Staff at Burton’s Queen’s Hospital are celebrating after achieving the second best performance in among English A&E's over Easter.

In the two weeks leading up to April 3, the Burton hospital's A&E was found to be the second best in the country for dealing with and discharging patients.

The information, which came from a collection of monthly A&E attendances and emergency admissions, found that teams at Burton, Tamworth and Lichfield hit the 95 per cent target, which is set nationally.

The collection sources the total number of attendances in the calendar month for all A&E types, including minor injury units and walk-in centres and, of these, the number discharged, admitted or transferred within four hours of arrival.

Also included are the number of emergency admissions, and any waits of over four hours for admission.

A spokesman for the Burton Hospitals NHS Foundation Trust said: "Making sure that patients are assessed, treated and discharged from A&E or admitted to a hospital bed in a timely manner is a key quality measure for the Trust.

"The past two weeks have seen really strong performance against the four-hour emergency standard, with 14 consecutive days, including the Easter weekend, meeting the national 95 per cent standard. This has been made possible as a result of great team work across the Trust, from our colleagues in the A and E Department, to our ward and diagnostics services and all the other teams crucial to supporting effective patient care."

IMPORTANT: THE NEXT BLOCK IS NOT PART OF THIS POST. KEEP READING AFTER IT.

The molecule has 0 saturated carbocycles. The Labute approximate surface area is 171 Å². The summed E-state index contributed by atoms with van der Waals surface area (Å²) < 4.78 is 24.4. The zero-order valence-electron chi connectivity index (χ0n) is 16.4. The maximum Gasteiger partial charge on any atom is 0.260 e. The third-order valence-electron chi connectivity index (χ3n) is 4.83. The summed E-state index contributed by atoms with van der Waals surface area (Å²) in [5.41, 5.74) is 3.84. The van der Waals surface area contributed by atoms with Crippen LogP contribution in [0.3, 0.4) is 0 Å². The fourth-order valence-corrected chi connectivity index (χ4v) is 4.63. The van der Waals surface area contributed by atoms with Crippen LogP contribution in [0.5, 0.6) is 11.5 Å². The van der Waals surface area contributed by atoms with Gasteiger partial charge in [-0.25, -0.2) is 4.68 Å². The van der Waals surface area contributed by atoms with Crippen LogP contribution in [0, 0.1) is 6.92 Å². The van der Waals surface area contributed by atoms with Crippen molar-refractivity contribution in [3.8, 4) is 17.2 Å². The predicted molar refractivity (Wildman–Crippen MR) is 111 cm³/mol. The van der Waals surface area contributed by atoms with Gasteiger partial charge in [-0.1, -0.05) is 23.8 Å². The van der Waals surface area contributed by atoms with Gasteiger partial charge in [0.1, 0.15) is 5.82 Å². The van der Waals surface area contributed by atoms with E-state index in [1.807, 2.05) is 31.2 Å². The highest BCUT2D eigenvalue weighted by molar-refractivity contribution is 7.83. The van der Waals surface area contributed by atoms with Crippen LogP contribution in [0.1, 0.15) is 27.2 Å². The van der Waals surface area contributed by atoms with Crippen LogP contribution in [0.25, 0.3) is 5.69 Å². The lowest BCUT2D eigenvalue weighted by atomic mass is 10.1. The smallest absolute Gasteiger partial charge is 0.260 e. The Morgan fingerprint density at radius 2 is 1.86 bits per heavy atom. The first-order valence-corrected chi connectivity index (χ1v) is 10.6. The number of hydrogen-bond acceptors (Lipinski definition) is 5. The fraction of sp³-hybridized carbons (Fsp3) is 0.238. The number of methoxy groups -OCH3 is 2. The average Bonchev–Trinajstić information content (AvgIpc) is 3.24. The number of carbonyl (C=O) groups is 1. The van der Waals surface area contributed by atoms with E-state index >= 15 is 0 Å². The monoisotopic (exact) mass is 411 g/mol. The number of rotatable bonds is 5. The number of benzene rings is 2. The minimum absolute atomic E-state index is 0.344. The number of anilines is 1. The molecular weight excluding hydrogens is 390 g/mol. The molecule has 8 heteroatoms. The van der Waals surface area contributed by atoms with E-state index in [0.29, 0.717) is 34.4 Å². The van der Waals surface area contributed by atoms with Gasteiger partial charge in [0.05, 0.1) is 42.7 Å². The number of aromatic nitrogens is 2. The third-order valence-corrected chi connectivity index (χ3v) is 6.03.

The good news comes after staff recently gave their support to a proposed merger between the hospital and Derby Teaching Hospitals NHS Foundation Trust.

Earlier, in June 2017, it was announced at a Healthwatch meeting that the outline business case for the partnership of the organisations, with a recommendation to merge, had been approved.

Fears have been raised by many people, particularly in Burton, that the hospital could lose services, including the accident and emergency department, but officials have insisted that this is not the case.

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The Burton Mail, as well as the town’s MP Andrew Griffiths, joined the fight to keep it open.

At the Healthwatch meeting it was confirmed by bosses from both respective trusts, Helen Scott-South from Burton and Gavin Boyle from Derby, that the A&E department would not close.

A new trust will be formed, should the current plans go ahead, under a new combined title, 'University Hospitals of Derby and Burton NHS Foundation Trust.'

The chairman will be John Rivers, the current chairman of both Derby and Burton trusts, and chief executive of Derby Teaching Hospitals NHS Foundation Trust Gavin Boyle, will take up the same role at the new trust.

Hospital bosses have previously revealed that Burton's Queen's Hospital could save almost £10 million next year if the merger goes ahead.

In March, 2018, the Competition and Markets Authority gave the move their approval, after ruling that benefits of the merger outweighed potential competition concerns.

The move was planned to be fully completed by Sunday, April 1, however this was delayed when NHS Improvement, a London-based watchdog, asked for further cash assurances.

Officials hope the new trust will now launch on either June 1 or July 1.